Peter Ungár (SHA’98) has transported a taste of his 20-seat fine dining tasting menu at Somerville’s Tasting Counter to the one in the Landmark Center. The menu here is à la carte and reflects the same commitment to using fresh local ingredients that’s made his first restaurant famous. “It’s been an incredibly different experience opening up a concept within a concept versus opening your own restaurant,” Ungár says. “We’re just really excited to get in there and begin cooking and serving guests.” Try the grapefruit-cured ocean trout, served on a house-made sourdough flatbread with olive tapenade and smoked paprika— an exciting interplay of salty, sour, and smoky flavors.
The burger at Tony Maws’ venerable Craigie on Main in Cambridge has become a Boston icon of sorts, thanks in part to the limited number available—only 18 per night. Every aspect of the burger is made in-house from carefully selected ingredients, including the bun.
Maws has brought the sensibility of this burger to his Time Out Market eatery, Craigie Burger. The Craigie OG, made from high-quality beef from Northeast Family Farms, topped with sharp cheddar and homemade ketchup, is based on the one served at the original, but because of the new eatery’s larger volume, the bun is from local Iggy’s Bread. This burger is sure to gain a cult following, too.
Chef Michael Schlow brings his expertise in Italian cuisine (he runs the popular pasta house Alta Strada, with locations in Wellesley, Mass., Connecticut’s Foxwoods Casino, Washington, D.C., and Fairfax, Va.) to Time Out Market Boston with Michael Schlow’s. It serves a variety of appetizers and entrées, from a baby artichoke salad to a well-executed spaghetti cacio e pepe.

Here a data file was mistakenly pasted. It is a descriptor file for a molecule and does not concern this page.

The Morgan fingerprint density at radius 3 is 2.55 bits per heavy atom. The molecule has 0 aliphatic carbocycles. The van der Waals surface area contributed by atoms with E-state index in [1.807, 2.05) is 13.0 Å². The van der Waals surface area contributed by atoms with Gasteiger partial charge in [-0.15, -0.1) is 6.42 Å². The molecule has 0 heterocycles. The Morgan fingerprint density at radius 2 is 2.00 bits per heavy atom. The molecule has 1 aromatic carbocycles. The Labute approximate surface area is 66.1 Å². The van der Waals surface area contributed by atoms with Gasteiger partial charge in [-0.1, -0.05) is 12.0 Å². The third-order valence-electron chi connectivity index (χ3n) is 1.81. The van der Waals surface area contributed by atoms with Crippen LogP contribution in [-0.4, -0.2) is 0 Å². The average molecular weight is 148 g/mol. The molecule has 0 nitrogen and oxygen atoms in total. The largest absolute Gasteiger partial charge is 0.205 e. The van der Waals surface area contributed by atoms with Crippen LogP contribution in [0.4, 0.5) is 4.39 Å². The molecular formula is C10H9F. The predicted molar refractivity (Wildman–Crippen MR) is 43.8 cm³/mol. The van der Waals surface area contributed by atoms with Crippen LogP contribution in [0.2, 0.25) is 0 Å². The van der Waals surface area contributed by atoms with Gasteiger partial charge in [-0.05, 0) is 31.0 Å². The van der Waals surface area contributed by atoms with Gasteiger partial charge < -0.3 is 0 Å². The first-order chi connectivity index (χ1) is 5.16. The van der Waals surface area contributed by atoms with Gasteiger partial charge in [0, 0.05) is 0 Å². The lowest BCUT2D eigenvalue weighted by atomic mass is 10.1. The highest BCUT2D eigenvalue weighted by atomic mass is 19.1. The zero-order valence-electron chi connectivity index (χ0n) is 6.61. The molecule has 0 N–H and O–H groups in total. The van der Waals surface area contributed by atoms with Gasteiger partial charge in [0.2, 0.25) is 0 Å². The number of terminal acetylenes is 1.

But one of the undisputed menu stars is the rigatoni with spicy fennel sausage ragu, topped with grated parmesan. It’s a true comfort dish, with perfectly al dente pasta and a rich, meaty sauce. Schlow has another stall at the market, Monti Roman Pizzeria, serving thin-crust Roman-style pizza.
The Armenian-Lebanese fast-casual restaurant Anoush’ella, with locations in the South End and Lynnfield, Mass., brings a curated menu of its hits to Time Out Market Boston. You can get wraps and bowls filled or topped with your choice of braised beef, za’atar chicken, kofta, or falafel. We recommend the fresh fattoush salad, topped with grilled halloumi cheese and brightened by the addition of herbs and a pomegranate vinaigrette.
This Hingham, Mass., establishment has opened its first outpost in the Time Out Market, bringing its creamy, artisanal gelato, made from award-winning Italian recipes, from the South Shore to Boston. With a focus on seasonal ingredients, the flavor selections are constantly rotating. You really can’t go wrong with any of them—there are even some knockout nondairy sorbettos, like the plum and the pineapple with rosemary. The ultimate indulgent pick is the ricotta with fig, featuring big chunks of fruit that play beautifully off the creamy ice cream.
Time Out Market Boston, 401 Park Drive, is open Monday to Friday, 7:30 am to 10 pm; Saturday, 9 am to midnight; and Sunday, 9 am to 10 pm. Some vendors, including Union Square Donuts, George Howell Coffee, Revolution Health, and Mamaleh’s, serve breakfast from 7:30 am (9 am Saturday and Sunday), but all others open at 11 am. Find a complete list of vendors here .